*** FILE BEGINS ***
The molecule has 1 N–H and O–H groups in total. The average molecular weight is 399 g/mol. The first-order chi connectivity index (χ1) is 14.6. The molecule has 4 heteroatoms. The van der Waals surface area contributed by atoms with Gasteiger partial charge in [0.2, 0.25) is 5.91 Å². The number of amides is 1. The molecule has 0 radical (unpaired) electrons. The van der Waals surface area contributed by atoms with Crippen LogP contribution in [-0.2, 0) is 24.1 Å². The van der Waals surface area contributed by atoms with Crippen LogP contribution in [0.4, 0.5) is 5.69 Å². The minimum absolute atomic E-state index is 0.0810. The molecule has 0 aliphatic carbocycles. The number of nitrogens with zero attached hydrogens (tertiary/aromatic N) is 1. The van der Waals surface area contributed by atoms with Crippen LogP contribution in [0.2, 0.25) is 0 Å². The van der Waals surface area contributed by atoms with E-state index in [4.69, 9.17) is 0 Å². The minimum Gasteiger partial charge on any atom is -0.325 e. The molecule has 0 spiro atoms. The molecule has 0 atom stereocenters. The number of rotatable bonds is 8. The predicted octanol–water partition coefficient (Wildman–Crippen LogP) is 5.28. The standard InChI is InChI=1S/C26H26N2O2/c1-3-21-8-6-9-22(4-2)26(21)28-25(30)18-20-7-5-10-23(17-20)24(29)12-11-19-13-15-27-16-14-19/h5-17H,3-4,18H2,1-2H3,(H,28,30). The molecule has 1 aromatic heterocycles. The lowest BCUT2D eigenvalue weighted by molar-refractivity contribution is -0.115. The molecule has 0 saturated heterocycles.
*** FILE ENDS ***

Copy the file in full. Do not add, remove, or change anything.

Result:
The molecule has 1 N–H and O–H groups in total. The average molecular weight is 399 g/mol. The first-order chi connectivity index (χ1) is 14.6. The molecule has 4 heteroatoms. The van der Waals surface area contributed by atoms with Gasteiger partial charge in [0.2, 0.25) is 5.91 Å². The number of amides is 1. The molecule has 0 radical (unpaired) electrons. The van der Waals surface area contributed by atoms with Crippen LogP contribution in [-0.2, 0) is 24.1 Å². The van der Waals surface area contributed by atoms with Crippen LogP contribution in [0.4, 0.5) is 5.69 Å². The minimum absolute atomic E-state index is 0.0810. The molecule has 0 aliphatic carbocycles. The number of nitrogens with zero attached hydrogens (tertiary/aromatic N) is 1. The van der Waals surface area contributed by atoms with Crippen LogP contribution in [0.2, 0.25) is 0 Å². The van der Waals surface area contributed by atoms with E-state index in [4.69, 9.17) is 0 Å². The minimum Gasteiger partial charge on any atom is -0.325 e. The molecule has 0 spiro atoms. The molecule has 0 atom stereocenters. The number of rotatable bonds is 8. The predicted octanol–water partition coefficient (Wildman–Crippen LogP) is 5.28. The standard InChI is InChI=1S/C26H26N2O2/c1-3-21-8-6-9-22(4-2)26(21)28-25(30)18-20-7-5-10-23(17-20)24(29)12-11-19-13-15-27-16-14-19/h5-17H,3-4,18H2,1-2H3,(H,28,30). The molecule has 1 aromatic heterocycles. The lowest BCUT2D eigenvalue weighted by molar-refractivity contribution is -0.115. The molecule has 0 saturated heterocycles.